Between 1969 and 1973 or 1974, the Norwegian sailor experienced a remission of symptoms and was employed as a long distance lorry driver, ferrying goods to various destinations in Europe, including Germany, France, Belgium, Holland, Switzerland, Austria, and Italy. Seventy per cent of these journeys were to Germany, and his major pickup point for return cargoes was at Wesseling, 16 km south of Cologne. Former work colleagues believe that during the course of his travels he had sex with various women, including prostitutes. In this context it would be interesting to know whether the German musician who died in Cologne of clinically defined AIDS in 1979 (and whose first symptoms appeared in December 1976)12 was infected with HIV-1 group O. The musician was bisexual (not homosexual, as previously reported), and apparently used to hire female prostitutes to participate in orgies. Tissues from the postmortem examination are still in existence.


Route of the Norwegian sailor's first voyage, between Oslofjord (Norway) and Douala (Cameroon), August 1961 to May 1962

The next likely case of group O infection to feature in the literature is the second child of a French barmaid from Reims, who died in 1981 “following a clinical history highly suggestive of neonatal AIDS”; in 1992 a group O virus was isolated from the mother, who by then had AIDS.13 14 It may be significant that a major lorry route between Liège and Lyons—two of the Norwegian sailor's delivery stops—runs past Reims. Alternatively, since Reims is a garrison town, the woman's sexual partners might have included members of the French military who had served in Cameroon.15

The first group O isolate to be partially characterised and reported in the literature was the Cameroonian ANT-70, in 1990.16 Given the Norwegian sailor's sexual history, this long gap between earliest known infection and scientific recognition may seem surprising. There are, however, various possible explanations. One is that in 1961–2 the group O virus might have been new to Homo sapiens and not yet well adapted to transmission among humans. Another is that group O may be intrinsically less transmissible than group M, as suggested by the fact that the Norwegian sailor's first two daughters, born in 1964 and 1966, are both HIV negative. What this also shows, however, is that early, sporadic cases of any new disease tend to be missed.

Especially for a lentivirus like HIV, a considerable lag time may occur between the earliest known appearance in humans and its recognition as a cause of illness, which generally occurs when sufficient cases exist to establish a pattern. In the case of HIV-1 group M, we have reliable evidence that the seed was present in humans as early as 1959 in what is now Kinshasa, Congo,17 and yet the dreadful first flowering in American homosexual men only came to the notice of the medical profession in 1981.18 We now know that other cases of AIDS occurred in the Congo during the 1970s19 20 and possibly as early as 1962 (J Sonnet, personal communication, 1992),21 but the significance of such cases was recognised only retrospectively, once the syndrome and its viral cause had been identified. This highlights the worrying possibility that other HIV variants may already be spreading, unrecognised, in humans.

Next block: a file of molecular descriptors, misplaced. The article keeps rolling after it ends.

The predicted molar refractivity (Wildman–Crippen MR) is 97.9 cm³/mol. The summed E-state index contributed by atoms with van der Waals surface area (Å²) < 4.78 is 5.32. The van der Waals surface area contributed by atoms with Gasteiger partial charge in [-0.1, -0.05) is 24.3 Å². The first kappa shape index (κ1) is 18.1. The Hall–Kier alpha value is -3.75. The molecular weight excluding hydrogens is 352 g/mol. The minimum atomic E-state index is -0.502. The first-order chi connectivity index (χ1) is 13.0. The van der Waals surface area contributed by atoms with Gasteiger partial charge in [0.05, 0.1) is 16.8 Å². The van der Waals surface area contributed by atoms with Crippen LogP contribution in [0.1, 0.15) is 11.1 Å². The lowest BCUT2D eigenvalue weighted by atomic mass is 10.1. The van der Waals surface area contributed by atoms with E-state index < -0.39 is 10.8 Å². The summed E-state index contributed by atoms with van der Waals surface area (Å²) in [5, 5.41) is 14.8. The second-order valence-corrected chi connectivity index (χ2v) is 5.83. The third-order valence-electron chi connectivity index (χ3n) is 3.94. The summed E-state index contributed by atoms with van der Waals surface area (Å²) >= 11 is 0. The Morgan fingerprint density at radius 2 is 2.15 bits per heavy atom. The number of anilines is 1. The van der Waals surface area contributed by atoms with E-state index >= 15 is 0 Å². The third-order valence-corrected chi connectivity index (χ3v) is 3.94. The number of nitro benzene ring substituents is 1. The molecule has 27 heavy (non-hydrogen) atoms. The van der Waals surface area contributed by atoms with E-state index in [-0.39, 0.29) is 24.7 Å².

In 1994 Gerry Myers of the HIV sequence database reported that HIV-1 groups M and O both exhibit star-like phylogenetic trees, and proposed that the divergence of different subtypes within both these groups might have occurred around the year 1959.22 23 This is consistent with the molecular clocks proposed by many geneticists24 25 26 and with the fact that no HIV isolate has yet been discovered from before 1959. Others have referred to this divergence as a “big bang,”27 though perhaps the best image is that of a silent star-burst,28 viewed years later across space and time, perhaps by a sailor on night watch in the midst of a dark ocean.

…and a monkey puzzle tree

Speculation abounds about why the two explosive HIV-1 divergences should have suddenly occurred around the end of the 1950s. In fact, there might even have been three roughly contemporaneous star-bursts, as the earliest epidemiological evidence of all three HIVs pertains to the same time period—1959 for HIV-1 group M, 1961–2 for group O, and 1965–6 (in different parts of west Africa) for HIV-2.29 30

Proponents of the “natural transfer” school believe that simian viruses may have been transferred to humans during the skinning and butchery of chimpanzees and sooty mangabeys or the keeping of these primates as pets. They seek to explain the synchronicity of divergence and spread of the HIVs by proposing that urbanisation and new sexual freedoms around the time of decolonisation brought these rare human viruses in from the bush.

Others, members of the iatrogenic school, believe that the hand of medical science may have played an unintended role. They propose that the capture of monkeys and apes for scientific purposes, or the administration in Africa of vaccines made in substrates of primate kidney, may have been the initial means whereby the precursor simian viruses were transferred to humans.31 Many of them believe that the star-burst phenomenon is suggestive of several simultaneous iatrogenic transfers.

Perhaps when further isolates of simian immunodeficiency viruses from chimpanzees and sooty magabeys and archival HIV isolates have been sequenced, we shall have greater insight into the question of where, when, and how the HIVs came into being, and how best to minimise the risk of further zoonotic disasters in the new millennium.


Much of the information in this article is based on tape recordings and notes of interviews between EH and various scientists or on personal letters from those scientists. The map is based on an original drawing by Sally Griffin.